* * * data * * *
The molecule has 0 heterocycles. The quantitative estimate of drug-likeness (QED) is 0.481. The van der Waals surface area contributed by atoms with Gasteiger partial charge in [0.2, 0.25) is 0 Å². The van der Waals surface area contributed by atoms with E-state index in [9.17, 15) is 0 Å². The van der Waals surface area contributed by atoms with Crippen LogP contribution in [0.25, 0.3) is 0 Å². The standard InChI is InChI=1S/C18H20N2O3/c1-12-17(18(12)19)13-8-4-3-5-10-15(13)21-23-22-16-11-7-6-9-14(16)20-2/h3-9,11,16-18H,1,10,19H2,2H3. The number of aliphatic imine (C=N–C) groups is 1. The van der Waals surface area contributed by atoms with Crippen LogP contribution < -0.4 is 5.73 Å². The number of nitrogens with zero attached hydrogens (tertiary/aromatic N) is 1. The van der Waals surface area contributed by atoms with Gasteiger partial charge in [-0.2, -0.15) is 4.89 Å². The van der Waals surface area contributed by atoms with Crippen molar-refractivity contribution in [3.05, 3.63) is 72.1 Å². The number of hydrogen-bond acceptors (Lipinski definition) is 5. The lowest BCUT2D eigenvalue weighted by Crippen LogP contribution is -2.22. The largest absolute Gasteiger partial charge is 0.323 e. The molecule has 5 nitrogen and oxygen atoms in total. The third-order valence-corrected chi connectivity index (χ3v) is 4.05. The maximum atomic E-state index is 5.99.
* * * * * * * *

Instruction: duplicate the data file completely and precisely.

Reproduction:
The molecule has 0 heterocycles. The quantitative estimate of drug-likeness (QED) is 0.481. The van der Waals surface area contributed by atoms with Gasteiger partial charge in [0.2, 0.25) is 0 Å². The van der Waals surface area contributed by atoms with E-state index in [9.17, 15) is 0 Å². The van der Waals surface area contributed by atoms with Crippen LogP contribution in [0.25, 0.3) is 0 Å². The standard InChI is InChI=1S/C18H20N2O3/c1-12-17(18(12)19)13-8-4-3-5-10-15(13)21-23-22-16-11-7-6-9-14(16)20-2/h3-9,11,16-18H,1,10,19H2,2H3. The number of aliphatic imine (C=N–C) groups is 1. The van der Waals surface area contributed by atoms with Crippen LogP contribution < -0.4 is 5.73 Å². The number of nitrogens with zero attached hydrogens (tertiary/aromatic N) is 1. The van der Waals surface area contributed by atoms with Gasteiger partial charge in [-0.2, -0.15) is 4.89 Å². The van der Waals surface area contributed by atoms with Crippen molar-refractivity contribution in [3.05, 3.63) is 72.1 Å². The number of hydrogen-bond acceptors (Lipinski definition) is 5. The lowest BCUT2D eigenvalue weighted by Crippen LogP contribution is -2.22. The largest absolute Gasteiger partial charge is 0.323 e. The molecule has 5 nitrogen and oxygen atoms in total. The third-order valence-corrected chi connectivity index (χ3v) is 4.05. The maximum atomic E-state index is 5.99.